Achieved and planned sample sizes were consistent for most papers investigated, and only 1.7% of 21,230 articles showed a statistical discrepancy. The authors note this number is much lower than in some previous research. This discrepancy may be explained by the automatic nature of the assessment performed in the current study versus the manual review conducted in past research.

The authors recognize several limitations to the current study. For example, the automated nature of the data collection and analysis could lead to publications being classified as RCTs when they were not, the exclusion of some RCTs, and the inclusion of some papers multiple times. According to the authors, poorly written articles were especially prone to misclassification.

Articles with no PDF version were excluded, as were the studies not registered on Clinicaltrials.gov, possibly excluding some European-based research. The automated nature of the research could also have led to misclassified demographic information and QRPs. Finally, the large size of the dataset may have indicated statistically significant associations that were ultimately irrelevant. The authors conclude:

“The median probability of bias assessed using RobotReviewer software ranged between 43% and 63% for the four risk of bias domains. A more recent publication year, trial registration, mentioning of CONSORT-checklist, and a higher journal impact factor were consistently associated with a lower risk of QRPs. This comprehensive analysis provides insight into indicators of QRPs. Researchers should be aware that certain characteristics of the author team and publication are associated with a higher risk of QRPs.”

Previous research has found significant QRPs in other domains, such as ecology and evolution. Researchers have argued that pharmaceutical companies and unethical researchers commonly cherry-pick data to inflate the efficacy of their products. Academic misconduct in this area is rarely punished, with institutions choosing to defend the culprits rather than punish them.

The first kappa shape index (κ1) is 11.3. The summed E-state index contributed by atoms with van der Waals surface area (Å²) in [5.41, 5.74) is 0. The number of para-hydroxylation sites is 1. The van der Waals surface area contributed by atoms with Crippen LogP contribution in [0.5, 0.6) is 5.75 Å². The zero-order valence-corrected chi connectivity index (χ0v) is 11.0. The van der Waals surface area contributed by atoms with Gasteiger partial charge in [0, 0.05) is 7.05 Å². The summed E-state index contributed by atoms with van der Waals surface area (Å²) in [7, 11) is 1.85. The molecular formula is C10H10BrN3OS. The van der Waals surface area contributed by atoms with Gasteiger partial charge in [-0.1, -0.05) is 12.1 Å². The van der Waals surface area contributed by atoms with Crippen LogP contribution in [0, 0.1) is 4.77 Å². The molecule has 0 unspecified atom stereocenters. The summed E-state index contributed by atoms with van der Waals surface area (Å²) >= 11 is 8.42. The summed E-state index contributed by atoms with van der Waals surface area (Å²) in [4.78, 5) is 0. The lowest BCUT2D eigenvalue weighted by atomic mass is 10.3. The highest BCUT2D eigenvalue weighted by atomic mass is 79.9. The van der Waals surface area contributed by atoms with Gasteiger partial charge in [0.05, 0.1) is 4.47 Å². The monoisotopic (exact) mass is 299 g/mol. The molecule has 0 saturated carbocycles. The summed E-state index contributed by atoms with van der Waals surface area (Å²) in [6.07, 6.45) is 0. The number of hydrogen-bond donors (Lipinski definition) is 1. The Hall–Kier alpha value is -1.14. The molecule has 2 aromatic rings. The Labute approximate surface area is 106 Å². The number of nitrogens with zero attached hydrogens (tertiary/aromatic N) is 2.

Misreporting results is common in psychiatric research, as is publication bias in which effect sizes and treatment efficacy are inflated. For example, both antidepressants and psychotherapy are likely not as effective in treating depression as the data would indicate. Similarly, antipsychotic medication’s ability to treat psychosis may be overestimated.

 

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Damen JA, Heus P, Lamberink HJ, Tijdink JK, Bouter L, Glasziou P, Moher D, Otte WM, Vinkers CH, Hooft L, Indicators of questionable research practices were identified in 163,129 randomized controlled trials, Journal of Clinical Epidemiology (2023), DOI: https://doi.org/10.1016/ j.jclinepi.2022.11.020. (Link)

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Richard Sears
Richard Sears teaches psychology at West Georgia Technical College and is studying to receive a PhD in consciousness and society from the University of West Georgia. He has previously worked in crisis stabilization units as an intake assessor and crisis line operator. His current research interests include the delineation between institutions and the individuals that make them up, dehumanization and its relationship to exaltation, and natural substitutes for potentially harmful psychopharmacological interventions.